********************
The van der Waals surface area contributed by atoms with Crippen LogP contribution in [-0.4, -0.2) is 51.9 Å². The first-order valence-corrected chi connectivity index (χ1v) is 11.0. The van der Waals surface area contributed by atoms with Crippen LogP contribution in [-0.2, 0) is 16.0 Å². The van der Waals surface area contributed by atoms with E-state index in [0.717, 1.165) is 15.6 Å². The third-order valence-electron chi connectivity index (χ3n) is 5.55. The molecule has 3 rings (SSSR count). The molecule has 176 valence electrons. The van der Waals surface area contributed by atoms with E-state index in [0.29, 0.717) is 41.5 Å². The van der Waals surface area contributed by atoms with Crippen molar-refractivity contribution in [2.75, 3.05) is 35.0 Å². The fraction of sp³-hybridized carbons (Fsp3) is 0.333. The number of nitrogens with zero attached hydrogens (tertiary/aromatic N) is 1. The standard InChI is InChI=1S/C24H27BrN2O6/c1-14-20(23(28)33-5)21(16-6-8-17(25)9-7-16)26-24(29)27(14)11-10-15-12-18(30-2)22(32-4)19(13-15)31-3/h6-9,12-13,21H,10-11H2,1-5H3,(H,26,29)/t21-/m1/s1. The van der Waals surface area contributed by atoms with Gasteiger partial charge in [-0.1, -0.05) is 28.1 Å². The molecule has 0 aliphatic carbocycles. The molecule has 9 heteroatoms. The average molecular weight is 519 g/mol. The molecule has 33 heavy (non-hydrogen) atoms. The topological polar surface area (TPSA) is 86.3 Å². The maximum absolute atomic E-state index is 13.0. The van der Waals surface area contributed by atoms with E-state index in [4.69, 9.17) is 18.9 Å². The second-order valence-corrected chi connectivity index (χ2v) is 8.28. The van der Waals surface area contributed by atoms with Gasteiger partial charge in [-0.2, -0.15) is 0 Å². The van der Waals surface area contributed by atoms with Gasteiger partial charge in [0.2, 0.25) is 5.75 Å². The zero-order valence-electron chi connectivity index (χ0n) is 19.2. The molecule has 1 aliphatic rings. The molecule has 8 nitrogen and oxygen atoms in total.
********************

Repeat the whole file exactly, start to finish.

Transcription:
The van der Waals surface area contributed by atoms with Crippen LogP contribution in [-0.4, -0.2) is 51.9 Å². The first-order valence-corrected chi connectivity index (χ1v) is 11.0. The van der Waals surface area contributed by atoms with Crippen LogP contribution in [-0.2, 0) is 16.0 Å². The van der Waals surface area contributed by atoms with E-state index in [0.717, 1.165) is 15.6 Å². The third-order valence-electron chi connectivity index (χ3n) is 5.55. The molecule has 3 rings (SSSR count). The molecule has 176 valence electrons. The van der Waals surface area contributed by atoms with E-state index in [0.29, 0.717) is 41.5 Å². The van der Waals surface area contributed by atoms with Crippen molar-refractivity contribution in [2.75, 3.05) is 35.0 Å². The fraction of sp³-hybridized carbons (Fsp3) is 0.333. The number of nitrogens with zero attached hydrogens (tertiary/aromatic N) is 1. The standard InChI is InChI=1S/C24H27BrN2O6/c1-14-20(23(28)33-5)21(16-6-8-17(25)9-7-16)26-24(29)27(14)11-10-15-12-18(30-2)22(32-4)19(13-15)31-3/h6-9,12-13,21H,10-11H2,1-5H3,(H,26,29)/t21-/m1/s1. The van der Waals surface area contributed by atoms with Gasteiger partial charge in [-0.1, -0.05) is 28.1 Å². The molecule has 0 aliphatic carbocycles. The molecule has 9 heteroatoms. The average molecular weight is 519 g/mol. The molecule has 33 heavy (non-hydrogen) atoms. The topological polar surface area (TPSA) is 86.3 Å². The maximum absolute atomic E-state index is 13.0. The van der Waals surface area contributed by atoms with E-state index in [4.69, 9.17) is 18.9 Å². The second-order valence-corrected chi connectivity index (χ2v) is 8.28. The van der Waals surface area contributed by atoms with Gasteiger partial charge in [-0.2, -0.15) is 0 Å². The van der Waals surface area contributed by atoms with Gasteiger partial charge in [0.2, 0.25) is 5.75 Å². The zero-order valence-electron chi connectivity index (χ0n) is 19.2. The molecule has 1 aliphatic rings. The molecule has 8 nitrogen and oxygen atoms in total.